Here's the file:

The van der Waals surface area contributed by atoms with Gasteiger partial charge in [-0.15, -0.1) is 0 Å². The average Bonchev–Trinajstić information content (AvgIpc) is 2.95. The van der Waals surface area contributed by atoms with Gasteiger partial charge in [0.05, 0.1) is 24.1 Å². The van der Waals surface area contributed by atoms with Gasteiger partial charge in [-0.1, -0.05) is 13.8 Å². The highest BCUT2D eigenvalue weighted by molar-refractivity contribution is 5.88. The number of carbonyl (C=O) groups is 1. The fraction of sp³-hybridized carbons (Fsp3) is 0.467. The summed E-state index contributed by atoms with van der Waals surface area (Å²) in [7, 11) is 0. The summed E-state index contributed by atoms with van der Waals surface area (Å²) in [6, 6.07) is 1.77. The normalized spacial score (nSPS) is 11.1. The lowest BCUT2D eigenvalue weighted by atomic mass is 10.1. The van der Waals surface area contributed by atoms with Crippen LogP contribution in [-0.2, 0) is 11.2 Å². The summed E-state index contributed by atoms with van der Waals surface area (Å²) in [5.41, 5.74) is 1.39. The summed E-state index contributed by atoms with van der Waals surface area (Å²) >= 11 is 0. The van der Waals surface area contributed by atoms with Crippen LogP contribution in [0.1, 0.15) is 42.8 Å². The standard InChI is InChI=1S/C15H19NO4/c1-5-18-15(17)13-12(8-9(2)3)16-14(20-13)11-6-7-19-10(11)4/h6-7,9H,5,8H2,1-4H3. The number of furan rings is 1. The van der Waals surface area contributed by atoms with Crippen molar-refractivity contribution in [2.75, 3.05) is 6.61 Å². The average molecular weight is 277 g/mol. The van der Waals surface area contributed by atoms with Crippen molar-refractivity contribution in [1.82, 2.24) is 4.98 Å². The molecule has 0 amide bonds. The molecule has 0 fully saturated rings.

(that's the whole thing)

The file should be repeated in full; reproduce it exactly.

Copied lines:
The van der Waals surface area contributed by atoms with Gasteiger partial charge in [-0.15, -0.1) is 0 Å². The average Bonchev–Trinajstić information content (AvgIpc) is 2.95. The van der Waals surface area contributed by atoms with Gasteiger partial charge in [0.05, 0.1) is 24.1 Å². The van der Waals surface area contributed by atoms with Gasteiger partial charge in [-0.1, -0.05) is 13.8 Å². The highest BCUT2D eigenvalue weighted by molar-refractivity contribution is 5.88. The number of carbonyl (C=O) groups is 1. The fraction of sp³-hybridized carbons (Fsp3) is 0.467. The summed E-state index contributed by atoms with van der Waals surface area (Å²) in [7, 11) is 0. The summed E-state index contributed by atoms with van der Waals surface area (Å²) in [6, 6.07) is 1.77. The normalized spacial score (nSPS) is 11.1. The lowest BCUT2D eigenvalue weighted by atomic mass is 10.1. The van der Waals surface area contributed by atoms with Crippen LogP contribution in [-0.2, 0) is 11.2 Å². The summed E-state index contributed by atoms with van der Waals surface area (Å²) in [5.41, 5.74) is 1.39. The summed E-state index contributed by atoms with van der Waals surface area (Å²) >= 11 is 0. The van der Waals surface area contributed by atoms with Crippen LogP contribution in [0.1, 0.15) is 42.8 Å². The standard InChI is InChI=1S/C15H19NO4/c1-5-18-15(17)13-12(8-9(2)3)16-14(20-13)11-6-7-19-10(11)4/h6-7,9H,5,8H2,1-4H3. The number of furan rings is 1. The van der Waals surface area contributed by atoms with Crippen molar-refractivity contribution in [2.75, 3.05) is 6.61 Å². The average molecular weight is 277 g/mol. The van der Waals surface area contributed by atoms with Crippen molar-refractivity contribution in [1.82, 2.24) is 4.98 Å². The molecule has 0 amide bonds. The molecule has 0 fully saturated rings.